This is much stricter in the context of the Internet in part because it is difficult to define customer expectations about scarcity without the physical line. During Walmart’s 2020 Black Friday event, for example, the Nintendo Switch MarioKart Deluxe 8 bundle sold out almost immediately. Many consumers who came to Walmart.com to purchase the product became indignant and left a large number of toxic reviews; Within a few hours, the item’s rating had dropped from 4.2 stars to 2.5 stars.
Scarcity management becomes more relevant in times of supply chain disruptions that may make holiday shopping a longer and less satisfying endeavor for consumers across the board.
E-commerce players must find digital ways to define customer expectations regarding scarcity. When promoting a door post item before a sales event, note clearly that stock is limited. Show the number of people who have already visited the product page to help consumers assess how likely they are to get the item. Show the percentage of inventory that has been put into carts by consumers or the number of units left, especially when inventory is running low – Macy’s and Amazon already do it. These cues can help entice consumers to buy, but they also define their expectations that the item may be out of stock.
Electronic stores can also display each consumer’s position in a virtual queue, based on when they arrived on the page. Not many retailers are taking full advantage of the capabilities of digital queuing, but Amazon’s “lightning deal” is getting close. This real-time feature allows buyers to see how much of a discounted item is left on the digital shelf. If the bargain item is not available, buyers can request to add it to the waiting list in case the person who beat them to the finish does not complete the purchase within 15 minutes.
Finally, actual sales events like Black Friday are great at turning passive consumers into active shoppers. As humans, we like to feel like we’ve won by discovering things, whether it’s interesting deals or products we didn’t think of when we hit the store. This is in line with a long body of research showing that self-discovery is more motivating than telling one what to do. Plus, finding deals evokes fun “smart shopper feelings” that turn the ordinary buying experience into an adventure, with rewards for discovering exotic deals.
The ability to see, touch and often experience products contributes to the sensory pleasure of discovery in a brick and mortar environment. Having other shoppers is another key element, making shopping a social and competitive experience as consumers look at each other’s shopping carts.
Launching this kind of discovery has always been a challenge for online retailers because web pages and application interfaces are by nature less immersive multisensory environments. Also, as we’ve discussed elsewhere, seemingly powerful and obvious product recommendation algorithms can feel coercive to the consumer, hampering this critical sense of independence and free discovery.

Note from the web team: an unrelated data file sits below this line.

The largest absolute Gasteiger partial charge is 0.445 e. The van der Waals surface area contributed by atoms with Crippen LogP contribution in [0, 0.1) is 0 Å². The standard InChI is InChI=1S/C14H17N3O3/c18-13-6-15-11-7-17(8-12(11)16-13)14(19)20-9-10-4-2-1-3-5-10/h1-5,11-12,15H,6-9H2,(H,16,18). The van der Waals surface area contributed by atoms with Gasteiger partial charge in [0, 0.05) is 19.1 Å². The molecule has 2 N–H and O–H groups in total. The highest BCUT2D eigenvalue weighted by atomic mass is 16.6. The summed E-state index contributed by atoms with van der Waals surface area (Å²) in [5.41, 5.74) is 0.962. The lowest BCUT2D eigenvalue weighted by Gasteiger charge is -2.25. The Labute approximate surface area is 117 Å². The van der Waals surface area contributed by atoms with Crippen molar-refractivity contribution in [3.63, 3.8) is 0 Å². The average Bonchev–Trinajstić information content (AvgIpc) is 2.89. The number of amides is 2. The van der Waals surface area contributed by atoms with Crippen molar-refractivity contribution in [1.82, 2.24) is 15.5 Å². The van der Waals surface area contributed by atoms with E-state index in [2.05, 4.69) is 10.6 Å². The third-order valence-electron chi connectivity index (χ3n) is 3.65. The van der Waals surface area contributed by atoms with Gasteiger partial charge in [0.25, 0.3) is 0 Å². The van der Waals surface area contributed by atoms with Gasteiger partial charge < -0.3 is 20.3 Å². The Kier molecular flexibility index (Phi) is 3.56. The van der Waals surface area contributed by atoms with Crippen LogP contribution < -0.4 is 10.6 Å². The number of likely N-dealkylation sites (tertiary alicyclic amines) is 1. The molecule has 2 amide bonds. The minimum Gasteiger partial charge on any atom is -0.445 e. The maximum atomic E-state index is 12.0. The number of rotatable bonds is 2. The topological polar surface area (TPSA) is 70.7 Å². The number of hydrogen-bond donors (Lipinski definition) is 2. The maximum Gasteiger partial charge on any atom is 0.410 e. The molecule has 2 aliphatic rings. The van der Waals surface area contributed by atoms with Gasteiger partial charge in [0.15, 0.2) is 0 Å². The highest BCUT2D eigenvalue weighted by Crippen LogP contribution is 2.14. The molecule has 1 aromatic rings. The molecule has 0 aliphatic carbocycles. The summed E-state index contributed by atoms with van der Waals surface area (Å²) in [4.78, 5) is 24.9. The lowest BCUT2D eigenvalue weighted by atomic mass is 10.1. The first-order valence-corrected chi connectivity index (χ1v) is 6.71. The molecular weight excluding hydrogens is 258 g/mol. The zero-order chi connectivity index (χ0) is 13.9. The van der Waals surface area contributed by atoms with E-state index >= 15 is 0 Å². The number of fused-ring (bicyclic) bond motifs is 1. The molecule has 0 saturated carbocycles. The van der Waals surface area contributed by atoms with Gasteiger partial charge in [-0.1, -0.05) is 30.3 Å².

Alternatively, e-commerce merchants can invite consumers to virtual multi-dimensional spaces – or metaverses – for Black Friday and other sales events. As a first step, some retailers are already building virtual showrooms. For example, IKEA has created an interactive 3D digital version of its physical showrooms in several markets – in Russia, this was reportedly responsible for a 17% increase in sales. Marks & Spencer has also (in association with Mindshare) introduced a VR showroom for the Home Appliances division where customers can put together their perfect living space and share their designs on social media.
At the virtual Black Friday event, customers can tour these digital environments. Retailer can hide special discounts in each room, encouraging them to explore and thus discover new products. The same basic principle lies with Walmart’s “hidden clearance” functionality in its mobile app, which reveals incredibly low prices (like three cents for a video game) when a customer scans certain products in the physical store.
In the future, retailers can also use augmented reality to transform communities into Black Friday shopping environments. Think Pokemon Go, only with excessive local deals rather than elusive fantasy creatures. Hunting the biggest street-to-street deals in their city or town, customers will encounter enticing deals that seem like personal discoveries – even if they aren’t quite as amazing as the Pokemon Go creatures.
In all of these events, retailers should de-emphasize official product recommendations in favor of user reviews and community content such as ratings of user-generated deals, the top five items in that category according to today’s user ratings, etc. This will enable consumers to discover deals and items that their peers really like, enhance satisfaction, and provide psychological benefits – feeling part of the community.
. . .
Each of these three methods is effective on its own. But it can pay off much more when used together. For example, retailers can set up a virtual queue for consumers who arrive before the official start time. While they wait, they can be given the option to watch live product demos or play a game that may relate to some of the products sold (solo or in competition with others). Either option can unlock exclusive discount codes. Such digital activities will combine a smart shopper’s sense of discovery with managing expectations for queuing and the exorbitant cost of breaking the classic door.
Whether done once or in combination, these digital counterparts to brick-and-mortar methods can help e-merchants bring the kind of enthusiasm — and sales performance — to the most powerful personal events.